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Guideline No. 33: Working In Extreme Temperature Conditions | Safety Guidelines for the Film and Television Industry in Ontario

  • ISBN: 978-1-4249-9952-1
  • Issued: June 2009
  • Content last reviewed: August 2010

Working In Extreme Temperature Conditions

The following procedures are recommended for all work in extreme temperature conditions, both hot and cold, and are intended to assist employers, workers, and other workplace personnel in understanding the effects of extreme temperatures on the body, and to prevent any such effects in the workplace.

As a general consideration, all persons working in these situations need to be prepared for the possibility of bodily stress due to extreme heat or cold. Extra precautions are necessary to protect against these potentially hostile environments.

The greatest dangers are heat exhaustion or heat stroke and frostbite or hypothermia. Although weather and environmental conditions inside and outside present challenges to work, there is still a need to abide by the health and safety requirements set out in the Occupational Health and Safety Act and the applicable regulations.

The Legal Requirements

Employers have a duty under section 25(2)(h) and supervisors under section 27(2)(c) of the Occupational Health and Safety Act to take every precaution reasonable in the circumstances for the protection of a worker. This includes developing hot and cold environment policies and procedures to protect workers in hot and cold environments.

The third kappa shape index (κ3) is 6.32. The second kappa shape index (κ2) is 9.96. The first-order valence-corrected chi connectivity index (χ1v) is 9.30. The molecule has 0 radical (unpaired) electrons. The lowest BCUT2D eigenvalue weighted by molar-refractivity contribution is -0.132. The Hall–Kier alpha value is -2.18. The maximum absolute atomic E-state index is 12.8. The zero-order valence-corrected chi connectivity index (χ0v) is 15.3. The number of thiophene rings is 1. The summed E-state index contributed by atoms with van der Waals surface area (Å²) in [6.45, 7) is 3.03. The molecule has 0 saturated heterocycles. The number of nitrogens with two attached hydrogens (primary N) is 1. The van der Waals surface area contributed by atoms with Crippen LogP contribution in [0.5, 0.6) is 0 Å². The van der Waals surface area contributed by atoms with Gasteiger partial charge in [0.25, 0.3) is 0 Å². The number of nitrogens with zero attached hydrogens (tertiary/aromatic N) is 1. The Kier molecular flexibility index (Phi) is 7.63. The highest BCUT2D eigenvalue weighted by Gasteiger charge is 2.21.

Working In Extreme Heat

Working in extreme heat puts stress on a person’s cooling system. When heat is combined with other stresses such as hard physical work, loss of fluids, fatigue or some medical conditions, it may lead to heat-related illness, disability and even death.

Anybody working in extreme heat may face these risks. In Ontario, heat stress is usually a concern during the summer. This is especially true early in the season, when people are not used to the heat. It is important to understand the symptoms and take preventative measures against heat related stresses in order to function effectively in such conditions.

The employer should implement a heat stress prevention program that establishes:

  1. worker training in the hazards, health effects and prevention of heat related illness;
  2. criteria or monitoring method (e.g. acting on heat wave or alert notices by Environment Canada or calculating humidex from temperature and humidity measurements or WBGT measurements);
  3. a monitoring/sampling plan (e.g. when, where and what to measure or monitor);
  4. responses or preventative measures (e.g. increase frequency of breaks, reduce the work pace and workload, avoid working in direct sunlight, schedule heavy work for cooler part of day, wear hat and sun screen outdoors, etc.);
  5. a water supply plan and encourages hydration (e.g. at least 1 cup every 20 min.); and
  6. first aid and emergency responses, including monitoring of worker symptoms, and investigating incidents of health related illnesses.

How We Cope With Heat

People are always generating heat and passing it to the environment. The harder a body is working, the more heat it has to lose. When the environment is hot, humid or has a source of radiant heat (i.e. a large lighting setup, a furnace, or the sun) a person must work harder to get rid of the heat. If the air is moving (for example from fans or wind) and it is cooler than the body temperature, it is easier for a person to pass heat to the environment.